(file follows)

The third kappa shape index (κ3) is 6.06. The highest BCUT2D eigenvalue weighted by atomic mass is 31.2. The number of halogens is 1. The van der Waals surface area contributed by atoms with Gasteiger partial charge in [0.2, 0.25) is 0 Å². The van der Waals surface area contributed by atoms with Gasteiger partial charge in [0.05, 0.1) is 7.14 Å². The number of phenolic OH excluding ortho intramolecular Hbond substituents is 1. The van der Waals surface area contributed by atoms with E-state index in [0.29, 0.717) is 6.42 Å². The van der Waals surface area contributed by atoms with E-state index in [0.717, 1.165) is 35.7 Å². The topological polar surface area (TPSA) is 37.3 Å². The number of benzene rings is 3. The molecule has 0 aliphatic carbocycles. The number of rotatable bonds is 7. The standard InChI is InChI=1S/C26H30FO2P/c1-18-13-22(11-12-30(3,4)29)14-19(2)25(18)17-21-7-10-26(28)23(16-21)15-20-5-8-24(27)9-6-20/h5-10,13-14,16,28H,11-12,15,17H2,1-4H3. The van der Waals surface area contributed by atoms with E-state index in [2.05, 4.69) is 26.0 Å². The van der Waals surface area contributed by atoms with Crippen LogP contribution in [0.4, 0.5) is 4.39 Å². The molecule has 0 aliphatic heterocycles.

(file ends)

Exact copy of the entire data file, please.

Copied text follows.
The third kappa shape index (κ3) is 6.06. The highest BCUT2D eigenvalue weighted by atomic mass is 31.2. The number of halogens is 1. The van der Waals surface area contributed by atoms with Gasteiger partial charge in [0.2, 0.25) is 0 Å². The van der Waals surface area contributed by atoms with Gasteiger partial charge in [0.05, 0.1) is 7.14 Å². The number of phenolic OH excluding ortho intramolecular Hbond substituents is 1. The van der Waals surface area contributed by atoms with E-state index in [0.29, 0.717) is 6.42 Å². The van der Waals surface area contributed by atoms with E-state index in [0.717, 1.165) is 35.7 Å². The topological polar surface area (TPSA) is 37.3 Å². The number of benzene rings is 3. The molecule has 0 aliphatic carbocycles. The number of rotatable bonds is 7. The standard InChI is InChI=1S/C26H30FO2P/c1-18-13-22(11-12-30(3,4)29)14-19(2)25(18)17-21-7-10-26(28)23(16-21)15-20-5-8-24(27)9-6-20/h5-10,13-14,16,28H,11-12,15,17H2,1-4H3. The van der Waals surface area contributed by atoms with E-state index in [2.05, 4.69) is 26.0 Å². The van der Waals surface area contributed by atoms with Crippen LogP contribution in [0.4, 0.5) is 4.39 Å². The molecule has 0 aliphatic heterocycles.